As regulations allow; arts, music, poetry, comedy and sports should come to open spaces throughout the City. Sub-urban areas and villages must be included. Most shops, takeaways, restaurants and hairdressers in those areas have now reopened.

They – like the arts – have had little support from the authorities.

A festival atmosphere would provide a huge lift for the morale of residents and visitors alike. It should encompass large visitor magnets like the Minster, Museums and Guildhalls.

But it does needs to start quickly now.

York Council aims to boost small business economy

With hardly a day going by without another retailer or café announcing the closure of premises in York City centre, the council will review its regeneration plans next week.

Last year £300,000 was allocated to promote what was styled as an “Inclusive Growth Initiatives Fund”. It was aimed at making sure that everyone could benefit from a strong local economy.

An update  report published yesterday says that the York economy is performing strongly. There are now more people in work than ever before, and average wages are higher than the rest of the region. 14,000 work in high skilled jobs.

Details can be found by clicking here

Eight initiatives were identified for investment and financial allocations are now being proposed

  • Establishing a York Poverty Commission: (similar to one operating in Leeds). £20k
  • Community hubs as drivers of economic growth (There are a hubs operating in Foxwood and Chapelfields): £40k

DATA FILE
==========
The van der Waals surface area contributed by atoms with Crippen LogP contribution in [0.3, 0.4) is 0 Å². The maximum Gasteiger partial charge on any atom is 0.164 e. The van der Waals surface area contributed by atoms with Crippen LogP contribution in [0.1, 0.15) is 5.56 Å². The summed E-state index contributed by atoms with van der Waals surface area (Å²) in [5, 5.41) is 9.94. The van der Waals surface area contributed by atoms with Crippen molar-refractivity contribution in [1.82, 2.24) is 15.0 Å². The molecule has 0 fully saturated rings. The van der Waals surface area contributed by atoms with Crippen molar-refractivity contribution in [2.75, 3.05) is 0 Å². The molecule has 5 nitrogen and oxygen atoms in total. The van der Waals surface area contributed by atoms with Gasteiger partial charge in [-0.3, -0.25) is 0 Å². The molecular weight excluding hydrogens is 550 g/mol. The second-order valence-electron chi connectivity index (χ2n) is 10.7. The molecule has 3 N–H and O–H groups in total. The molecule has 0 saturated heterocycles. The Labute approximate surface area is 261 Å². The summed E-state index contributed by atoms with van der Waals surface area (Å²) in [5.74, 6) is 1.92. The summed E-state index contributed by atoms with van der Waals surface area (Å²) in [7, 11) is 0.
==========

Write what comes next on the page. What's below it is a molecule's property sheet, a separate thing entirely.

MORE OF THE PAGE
• Greening our retail estate: £70k
  • Community jobs fairs: £30k
  • 14+ vocational training and work: £50k
  • Independent retail growth fund (using the success of the Bishy Road Traders campaign as a model): £40k
  • Mental health, wellbeing and employment: £25k
  • York Economic Strategy consultation: £25k

The Council report concludes, “Inclusive growth cannot have neighbourhoods that are left behind, opportunities that are only selectively available, or a two-tier economy where some people are doing well at the expense of others who are not”.

That may be good news for the poorer parts of York who feel that the quality of public services available locally has deteriorated in recent years.  

This is not least a result of the York Council being stubbornly insensitive to the effect that  closing leisure and sports facilities is having on vulnerable communities.

York Industrial Strategy

A report being considered today says that “York’s compact size, competing demand for site/land uses and the historic nature of the city’s traditional core means that green- and brownfield opportunities for commercial development are limited.

Nevertheless, major regeneration opportunities such as York Central and The Guildhall, as well as the Hudson Quarter development, offer sizeable growth opportunities for York’s economy”.

The comment is in response to what the government describes as “local industrial strategy”.

The report goes on to identify the strengths of he York economy

York’s economy is diverse and rapidly growing with the city witnessing the fastest productivity growth of any area in the region since 2012. The York Council has identified five key growth sectors based on existing strengths and assets. These are:

  • Rail engineering and technology;